Tuesday, March 12, 2013

Today's Curiosity Announcement Only Confirms What We Already Know - Let's Really Make Some Breakthrough In The Search For Alien (Not Necessarily Intelligent) Life

I’m not suggesting that we humans should take our rightful place among the various galactic races out in the universe but, come on, someone in the high up should come out and admit that we have discovered life outside of our planet.

Okay, first, I’m not some alien nut.  I just want to get that out of the way before we continue this discussion.  I’m of the mind in the scientific community that just because we are unable to fit something within the frame works of our knowledge or the scientific methods, it therefore cannot be possible or exist.  I’m in favor of leaps and the use of our most valuable tool of our mind, our imagination and to go from there.

Now, let’s continue.

Life out there, though I believe exists, may not be intelligent at all.  I’m just saying that after centuries of knowing that we are not only not the center of the universe, we may not be God’s only creation or that of the Big Bang or whatever you chose to put your faith in.

So, today’s NASA’s admission, I hesitate to call it a “discovery”, that Mars could have supported life in its ancient history.  Let’s go a step further, guys.  Let’s look for life on Mars that may exist today.  The same ingredients that made life possible in the past are still around.  Maybe not in the right (or same amount) but they’re still there.  And given the resiliency of life, my money is that even the little guys, those microbes, will find a way to survive.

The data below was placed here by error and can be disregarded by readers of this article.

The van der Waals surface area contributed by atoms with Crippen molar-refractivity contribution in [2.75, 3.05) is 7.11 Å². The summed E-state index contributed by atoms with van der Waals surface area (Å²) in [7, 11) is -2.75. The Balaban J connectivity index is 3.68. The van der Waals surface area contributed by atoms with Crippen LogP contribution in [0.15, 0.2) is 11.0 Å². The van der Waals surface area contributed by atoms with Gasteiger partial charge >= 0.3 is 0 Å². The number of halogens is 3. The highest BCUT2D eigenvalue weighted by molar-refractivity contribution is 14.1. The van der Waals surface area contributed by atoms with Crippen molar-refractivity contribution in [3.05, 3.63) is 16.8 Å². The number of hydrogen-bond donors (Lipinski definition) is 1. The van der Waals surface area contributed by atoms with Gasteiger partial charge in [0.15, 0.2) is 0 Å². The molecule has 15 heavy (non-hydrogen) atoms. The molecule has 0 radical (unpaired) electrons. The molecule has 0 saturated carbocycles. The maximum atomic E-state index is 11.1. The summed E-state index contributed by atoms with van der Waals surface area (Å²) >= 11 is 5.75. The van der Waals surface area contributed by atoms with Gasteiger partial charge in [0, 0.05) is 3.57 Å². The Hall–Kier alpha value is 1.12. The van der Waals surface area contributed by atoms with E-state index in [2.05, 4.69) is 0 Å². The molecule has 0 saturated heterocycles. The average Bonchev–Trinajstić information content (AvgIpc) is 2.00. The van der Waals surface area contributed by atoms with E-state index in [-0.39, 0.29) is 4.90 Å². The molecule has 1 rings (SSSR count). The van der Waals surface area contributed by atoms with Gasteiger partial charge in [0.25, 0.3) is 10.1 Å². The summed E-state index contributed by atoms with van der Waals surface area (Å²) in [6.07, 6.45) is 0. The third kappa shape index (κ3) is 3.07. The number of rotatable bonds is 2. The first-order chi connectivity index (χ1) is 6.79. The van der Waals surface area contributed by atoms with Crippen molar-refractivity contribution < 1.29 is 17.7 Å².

It’s interesting that we keep looking for life as “we know it”.  However, the fundamentals of biochemistry does allow for life to exist in ways we cannot fully appreciate. Even here on earth, we continue to be surprised by how life can exist at the bottom of oceans, the coldest parts of our world, or even in insufferable volcanic environments.

And even with life that exists as we understand it, we still don’t know how everything works.

Given that the vast environment in the universe that has conditions that are hostile to us, maybe it’s time to admit that life exists else where but not really like us at all.  That intelligent life forms that we may one day encounter will be oxygen-consuming beings.

Note:  Please understand that I totally appreciate the undertaking of the hundreds if not thousands of scientists and engineers who works (worked) on Curiosity, other rover or deep-space programs, and other endeavors on our behalf.

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